Thursday, September 3, 2009
I was recently privy to an Internet conversation among a number of accomplished stock shooters about stock video. These photographers range from some who have barely tested the waters to veterans with solid backgrounds in shooting motion stock footage. In that conversation one photographer mentioned that he had sold his RED (The Red One is a high end digital camera that can shoot both feature film quality video and still images as well) and is no longer producing video. He feels that the return on his investment just isn’t worth it when compared to both the satisfaction and the return on investment he gets from shooting stills. Still another shooter was lamenting the disappointing results he is seeing from the sales of his initial efforts in the realm of motion stock.
Those two aren’t the only ones who are backing away from motion. From what I am seeing it seems there is about a 50/50 split, among those who are speaking up, between the shooters feeling negative about motion stock and those who are bullish on it.
Some very respected people are saying there is money to be made in Micro stock footage. The demand for video is growing and there is still “low hanging fruit” in the micro video world. Some are advising jumping into that market using the new crop of DSLRs that shoot HD video…and keeping the shoots at the lowest end of the cost spectrum. To me it seems that may well be true, for a while.
When I look at my own admittedly small experience I see some of my clips doing very well, and some not selling at all, similar to stills. But here is what I am thinking. The right video can pay well. But video is harder to shoot. Everything has to be perfect. You can’t solve problems with Photoshop. I was watching video with one of my compatriots. It was a beautiful shot panning with a woman jogging over a hilltop at sunset. As the woman jogged she came between the lens and the sun creating a beautiful flare. It was perfect except for the just noticeable camera bag in the background. If it had been a still image the fix would be simple. As a video, it’s a no go.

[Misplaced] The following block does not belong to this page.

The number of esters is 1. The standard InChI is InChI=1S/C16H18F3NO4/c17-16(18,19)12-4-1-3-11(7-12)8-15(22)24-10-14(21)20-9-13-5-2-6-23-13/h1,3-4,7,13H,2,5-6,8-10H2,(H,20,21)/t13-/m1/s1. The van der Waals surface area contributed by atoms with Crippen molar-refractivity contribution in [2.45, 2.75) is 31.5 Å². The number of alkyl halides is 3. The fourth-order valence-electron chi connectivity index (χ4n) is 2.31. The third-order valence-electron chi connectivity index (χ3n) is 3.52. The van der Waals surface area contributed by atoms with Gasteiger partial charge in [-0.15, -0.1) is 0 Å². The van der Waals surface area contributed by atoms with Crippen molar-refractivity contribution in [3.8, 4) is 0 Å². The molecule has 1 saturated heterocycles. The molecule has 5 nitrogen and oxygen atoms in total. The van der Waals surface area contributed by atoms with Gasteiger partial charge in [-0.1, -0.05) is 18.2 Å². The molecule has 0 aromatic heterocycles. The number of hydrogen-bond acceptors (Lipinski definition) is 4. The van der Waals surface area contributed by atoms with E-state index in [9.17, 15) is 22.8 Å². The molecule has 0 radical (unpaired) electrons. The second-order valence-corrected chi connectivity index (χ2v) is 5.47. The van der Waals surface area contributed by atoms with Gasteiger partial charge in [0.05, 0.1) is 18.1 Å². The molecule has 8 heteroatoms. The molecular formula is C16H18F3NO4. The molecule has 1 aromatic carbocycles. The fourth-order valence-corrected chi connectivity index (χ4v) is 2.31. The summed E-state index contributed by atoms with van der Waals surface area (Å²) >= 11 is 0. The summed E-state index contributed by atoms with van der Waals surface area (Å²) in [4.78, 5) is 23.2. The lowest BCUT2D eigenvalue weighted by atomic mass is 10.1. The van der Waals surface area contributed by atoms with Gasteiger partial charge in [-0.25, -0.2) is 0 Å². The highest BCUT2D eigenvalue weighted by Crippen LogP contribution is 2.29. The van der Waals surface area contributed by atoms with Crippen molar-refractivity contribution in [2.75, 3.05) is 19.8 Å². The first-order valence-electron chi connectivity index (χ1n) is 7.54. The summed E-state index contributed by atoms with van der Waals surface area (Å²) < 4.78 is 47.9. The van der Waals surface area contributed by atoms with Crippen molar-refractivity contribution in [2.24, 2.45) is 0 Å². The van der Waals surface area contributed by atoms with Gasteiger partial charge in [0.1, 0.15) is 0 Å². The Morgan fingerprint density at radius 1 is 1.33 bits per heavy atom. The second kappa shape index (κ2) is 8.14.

The scary thing for me about shooting for Micro is how much competition there will soon be. If there is opportunity there, at least in the long term, I think it will be by producing footage that rises above what the majority of shooters will be doing. It seems logical that most shooters will be “grabbing” footage, so the opportunity will be for “produced” footage that is targeted and has reasonably high production value.
As for me, I plan to compete in the RR/RM categories where the potential returns are much greater and the competition will be less. I am also going slowly. I am being very careful about shooting footage. I am also keeping my eyes out for unusual opportunities. My recent three-week shoot with the Phantom HD camera is a good example. The ultra slow motion HD footage that we could capture with that camera made it a no-brainer when the chance to shoot with it came up. It was worth the investment in time, models, supplies and so forth. But for the most part I will confine my video to just those situations where I already have made the investments for a still shoot and it is a relatively easy situation to add in some video, or there is a unique opportunity in terms of the content we can capture and/or virtually no costs involved in the shoot. A couple of examples of video that has done well for us: A pan across Buenos Aires from the top of the second highest building in the city, footage of a rock concert we staged for a still shoot, young children running and tumbling by the camera.
One possible reason to get into motion is the increasing likelihood that advertisers will want to have cohesive material in both motion and stills for their campaigns. That could become an important selling point and increase the price point of the material as well. Another reason might be if you have a burning desire to shoot motion. I don’t, and that might be another reason for my caution. I do enjoy my brief forays into motion, but my true joy comes from making still images.
For me, the most important reason to “dip my toe” in the video waters is to keep on top of my profession of stock imagery and to continue to learn and grow. If there is a sea change towards motion I want to be at the helm and not in the lifeboat!